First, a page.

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Chapter 11

ch.11 for PSYB32

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University of Toronto Scarborough
Konstantine Zakzanis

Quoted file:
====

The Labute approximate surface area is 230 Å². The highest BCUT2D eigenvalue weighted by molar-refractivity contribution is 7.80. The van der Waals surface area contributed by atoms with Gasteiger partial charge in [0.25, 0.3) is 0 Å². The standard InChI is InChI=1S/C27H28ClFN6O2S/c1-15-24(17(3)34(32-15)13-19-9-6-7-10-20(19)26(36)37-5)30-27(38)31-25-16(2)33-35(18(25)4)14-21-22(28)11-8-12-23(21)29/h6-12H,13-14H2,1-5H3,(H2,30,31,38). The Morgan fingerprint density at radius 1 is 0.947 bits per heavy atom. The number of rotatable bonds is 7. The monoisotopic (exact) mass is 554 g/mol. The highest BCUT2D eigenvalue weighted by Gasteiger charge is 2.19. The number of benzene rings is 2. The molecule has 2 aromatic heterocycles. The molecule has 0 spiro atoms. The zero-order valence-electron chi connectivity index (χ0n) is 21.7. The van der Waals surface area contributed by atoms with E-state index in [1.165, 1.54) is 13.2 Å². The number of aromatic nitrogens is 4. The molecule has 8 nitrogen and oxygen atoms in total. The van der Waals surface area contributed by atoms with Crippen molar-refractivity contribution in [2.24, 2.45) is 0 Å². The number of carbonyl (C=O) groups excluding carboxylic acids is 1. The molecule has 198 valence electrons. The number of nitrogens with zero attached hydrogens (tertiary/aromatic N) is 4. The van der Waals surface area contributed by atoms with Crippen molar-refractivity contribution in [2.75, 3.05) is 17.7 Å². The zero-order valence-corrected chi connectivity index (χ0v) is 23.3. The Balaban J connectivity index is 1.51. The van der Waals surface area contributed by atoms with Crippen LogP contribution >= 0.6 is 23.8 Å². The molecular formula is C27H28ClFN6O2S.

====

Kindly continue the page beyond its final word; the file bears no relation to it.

Chapter 11: schizophrenia Psychotic disorder characterized by major disturbances in though, emotion and behavior: disordered thinking in which areas are not logically related, faulty perception and attention, flat or inappropriate affect, and bizarre disturbances in motor activity Schizophrenics withdraw from people and reality into a fantasy life of delusions and hallucinations Estimates of prevalence in the general population vary b/w 0.2% and 2% (dependent upon measurement instrument Life time prevalence is accepted to be about 1% Lifetime prevalence of all psychotic disorders exceed 3% with prevalence for schizo of 0.87% A meta-analysis of prevalence and incidence rates conducted by Canadian researchers concluded that there may be real variation in schizo across geographical regions around the world, with Asian populations having he lowest prevalence rates Incidence is significantly higher in males than in females (1:4 ratio) Sometimes begins in childhood, usually appears in late adolescence or early adulthood, somewhat earlier for men than for women People with schizo have number of acute episodes of their symptoms b/w episodes they often have less severe but still very debilitating symptoms People can be treated in the community or hospitalization is sometimes necessary People who were first diagnosed while inpatients and hose residing in rural areas were more likely to require additional inpatient services in the first year of treatment In Canada, Hospitalization rates are much higher in young men relative to young women Schizo accounts for 39% of separations from psychiatric hospitals; 10% of people with it commit suicide\many people with it remain chronically disabled/ disability can be attributed to symptoms inherent to schizo, as well as the co morbid disorders from which approximately 50% of those schizo suffer Schizo and Comorbidity Comorbid substance abuse is a major problem for patients with schizo (according in 70% of them) Childhood conduct disorder problems are potent risk factors for substance use disorders in schizo 40% people depressed at onset; more likely to use relapse-related mental health services, o be a safety concern, to have substance-related problems, and report poorer life satisfaction, quality of life, mental functioning, family relationships and medication adherence (after three years of study) co morbid anxiety disorders are also common and can impose an additional burden on people with schizo and result in further decline in their perceived quality of life co morbidity with OCD is also related o previous history of suicidal ideation and suicide attempts PTSD is highly prevalent and under diagnosed among military veterans with schizo co morbidity during developing (prodromal) phase of schizo Prospectively identified prodromal patients experience a wife variety of co morbid psychiatric syndromes, especially major depressive disorder and cannabis dependence CLINICAN SYMPTOMS OF SCHIZOPHRENIA Positive Symptoms: comprise excesses or distortions such as disorganized speech, hallucinations and delusions; define acute episodes of schizo; they are the presence of too much of a behaviour that is not apparent in most people Disorganized speech aka thought disorder: problems in organizing ideas and in speaking so that a listener understand o Incoherence in conversations; repeated references to central idea but imagines and fragments of thought are not connected o Loose associations or derailment: patient may be more successful in communicating with a listener but has difficulty sticking to one topic; they seem to drift off on a train of associations evoked by an idea from the past o Speech of many patients is not disorganized and that the presence of disorganized speech does not discriminate well b/w schizo and other psychoses such as mood disorders Delusions: beliefs help contrary to reality; patient may be unwilling recipient of bodily sensations or thoughts imposed by an external agency; they believe that their thoughts are broadcast or transmitted so others know what they are thinking; they think their thoughts are being stolen from them by an external force; some believe that their feelings are controlled by an external force; some believe that their behaviour is controlled by an external force; some believe that their impulses to behave in a certain way are imposed on them by some external force www.notesolution.com Hallucinations: sensory experiences in the absence of any stimulation from the environment; more often auditory than visual o Some patients report heading their own thoughts spoken by another voice; some claim that they hear voices arguing and some hear voices commenting on their behaviour Negative symptoms are the absence of a behaviour that should be evident in most people; behaviour deficients; presence of these are strong predictors of poor quality of life two years following hospitalization; associated with earlier onset brain damage and progressive loss of cognitive skills Avolition aka apathy refers to lack of energy and seeming absence of interest in or an inability to persist in what are usually routine activities Agolia: poverty of speech: amount of speech is reduced; poverty of content of speech: among of discourse is adequate but it conveys little info and tends to be vague and repetitive Anhedonia: an inability to experience pleasure; lack of interest in recreational activities, failure to develop close relationships with other people, and lack of interest in sex; patients are aware of this symptom and report that normally pleasurable activities are not enjoyable to them Flat Affect: no stimulus can elicit an emotional response; the patient stares vacantly, muscles of the face flaccid, and eyes lifeless; when spoken to they answer in a flat and toneless voice; concept refers only to the outward expression of emotion and not to the patients inner experience which may not be impoverished at all Asociality: severely impaired social relationships; they do poorly on facial affect recognition and facial recognition tasks Catatonia: motor abnormalities; some have unusual increase in overall level of activity others have catatonic immobility in which patients adopt unusual postures and maintain them for very long periods of time; they also have waxy flexibility whereby another person can move the patients limbs into strange positions that they maintain for extended periods Inappropriate affect: emotional responses of these people re out of context; they shift from one emotional state to another for no discernible reason; specific to schizophrenia History Of the concept of schizo Formulated by Kraepelin and Bleuer: Dementia praecox earlier term for it The DSM IV requires at least 6 months of disturbance for the diagnosis; this period must include at least one month of active phase which is defined by the presence of at least two of the following: delusions, hallucinations, disorganized speech, grossly disorganized or catatonic behaviour and negative symptoms (only one of these symptoms is required if the delusions are bizarre or if the hallucinations consist of voices commenting or arguing) Remaining time in the 6 months can be either prodormal (b4 the active phase) or a residual (after the active phase) the problems in these two phases include social withdrawal, impaired role functioning, blunted or inappropriate affect, lack o initiative, vague and circumstantial speech, impairment in hygiene and grooming, odd beliefs or magical thinking and unusual perceptual experience Symptoms of schizophreniform disorder are the same as those of schizo but last only from one to six months Brief psychotic disorder lasts from one day to one month and is often brought on by extreme stress Delusional disorder: person is trouble by persistent persecutory delusions or by delusional jealousy which is the unfounded conviction that a spouse or a lover is unfaithful; there are delusions of being followed, somatic delusions, erotomania delusions (believing that one is loved by some famous stranger) Person with delusional disorder does not have disorganized speech or hallucinations and their delusions are less bizarre; runs in the family Patients in developing countries have more acute onset and more favourable course than those in industrialized countries CATEGORIES OF SCHIZOPRENIA IN DSM-IV-TR www.notesolution.com Disorganized (Hebephrenic) Speech is disorganized and difficult for listener to follow; they speak incoherently, stringing together similar- sounding words and even inventing new words, often accompanied by silliness or laughter; they have flat affect or experience constant shifts of emotion, breaking into inexplicable fits of laughter and crying Behaviour is disorganized and not goal directed They deteriorate to point of incontinence, voiding anywhere and at any time and complete neglect appearance, never bath/brush their teeth or comb their hair Catatonic Schizophrenia: Patients alternate b/w catatonic immobility and wild excitement but one of these symptoms may predominate They resist instructions and suggestions and often echo the speech of others Onset may be more sudden then any other form of schizo, although the person is likely to have previously shown some apathy and withdrawal from reality Paranoid Presence of prominent delusions; delusions of persecution are most common, but patients experience grandiose delusions in which they ha